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Thursday, September 1, 2011

Another Umbagog Day






My lovely wife, Brownie the Sailor Dog, and I went sailing on Lake Umbagog again. Summer in the North Country is short. We’d only have ourselves to blame if we didn’t make good use of it. We sailed across the lake and beached the boat at a friend’s camp. He happened to be there, so we had a couple beers together on his deck. The wind died on the way back so we used the iron sail the last few miles. We made it to the boat landing just before sunset.

When we bought our sailboat, an Oday 19, we figured it’d be our learner boat. Most people move on to something bigger once they become comfortable with sailing. We’ve yet to feel the need for anything larger. Sure, there are times when it’d be nice to have a bigger boat, but it’s not worth the trade offs.

Right now we can hook the trailer to the truck and go sailing wherever we want. We’ve only been sailing since February, but have already sailed the Gulf of Mexico, the Atlantic off the Keys, Lake Champlain, and lakes in New Hampshire and Maine. Our boat’s large enough for the big water, yet small enough for for some serious gunkholing. With the swing keel up, it only draws a foot of water. We take our sailboat places where other people can only reach with their dinghy.

If all goes well, we plan on hauling the boat down south again this winter. We have some seriously long coastal trips planned. Expenses are minimal. We sleep and cook on the boat. Should we decide to tie up at a marina, they charge by the foot. That’s where a it’s much better to have a 19 foot boat rather than a 50 footer.

To be honest, I do plan on building a sailboat next summer -a smaller one. One of my dreams is to compete in the Everglades Challenge. My Oday is actually too big for that race, as all boats have to be launched from the high water line on the beach. In my spare time, I’ve been studying different hull shapes and sail designs. I looking forward to the adventure of the Challenge. What’s life without a little excitement now and then?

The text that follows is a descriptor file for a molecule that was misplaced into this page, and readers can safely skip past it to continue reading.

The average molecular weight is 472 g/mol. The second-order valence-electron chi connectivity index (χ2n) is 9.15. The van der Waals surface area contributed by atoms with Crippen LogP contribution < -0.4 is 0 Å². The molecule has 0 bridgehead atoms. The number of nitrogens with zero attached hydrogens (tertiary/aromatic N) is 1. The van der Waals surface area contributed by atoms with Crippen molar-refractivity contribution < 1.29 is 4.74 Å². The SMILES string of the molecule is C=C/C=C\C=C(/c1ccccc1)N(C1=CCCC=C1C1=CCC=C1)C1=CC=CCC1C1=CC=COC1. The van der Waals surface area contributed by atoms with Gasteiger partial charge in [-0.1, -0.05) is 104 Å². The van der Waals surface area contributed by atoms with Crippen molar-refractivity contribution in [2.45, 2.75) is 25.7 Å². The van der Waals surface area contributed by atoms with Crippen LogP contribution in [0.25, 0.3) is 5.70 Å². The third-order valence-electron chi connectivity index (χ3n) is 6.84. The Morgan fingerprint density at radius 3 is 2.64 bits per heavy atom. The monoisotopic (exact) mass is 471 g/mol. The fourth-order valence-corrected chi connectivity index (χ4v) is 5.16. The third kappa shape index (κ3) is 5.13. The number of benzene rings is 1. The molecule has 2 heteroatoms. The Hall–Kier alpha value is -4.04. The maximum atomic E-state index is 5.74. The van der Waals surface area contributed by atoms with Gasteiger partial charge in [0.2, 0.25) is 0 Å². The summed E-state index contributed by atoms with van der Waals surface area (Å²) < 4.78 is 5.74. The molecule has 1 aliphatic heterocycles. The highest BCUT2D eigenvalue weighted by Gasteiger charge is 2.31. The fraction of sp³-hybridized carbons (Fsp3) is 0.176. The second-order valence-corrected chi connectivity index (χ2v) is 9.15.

-Sixbears

7 comments:

  1. maybe you could exchange your big boat with mayberry's

    Wildflower

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  2. Wildflower,
    I think doing the portage part might be a bit tough with Mayberry's craft.

    I'm with you Sixbear on the small boat thing. Though 25 to 30 is nicer for long trips, as you can carry enough provisions then. A lot of the marinas down here have a 30 ft. minimum for overnight dockage. They will let ya stay but ya gotta pay for 30 anywho.
    Swing keels are nice in shoal water, yet can be hazardous in blue water. Same with the outboard. As it will keep popping out of the water in heavy seas.

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  3. Anon: Mayberry has his own plans.

    Spud: we'll spend much more time in shoal waters, so the shallow draft is more important than blue water capability. We pick our weather windows very carefully. Not having a schedule is our big advantage.

    China: thanks. I will.

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  4. You have an adventurous spirit Sixbears, keep on keeping on. I'm sure when it comes time to cross the Great Divide, you will be satisfied you lived your Life to the fullest. No Regrets - thats the way to live.

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  5. Do your thing while you can. I look back over my life and realize I missed a lot of opportunity to do things I always wanted. Nice looking Sailer Dog.

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  6. I agree, go for it...life is so short. Beautiful country you live in, my friend.

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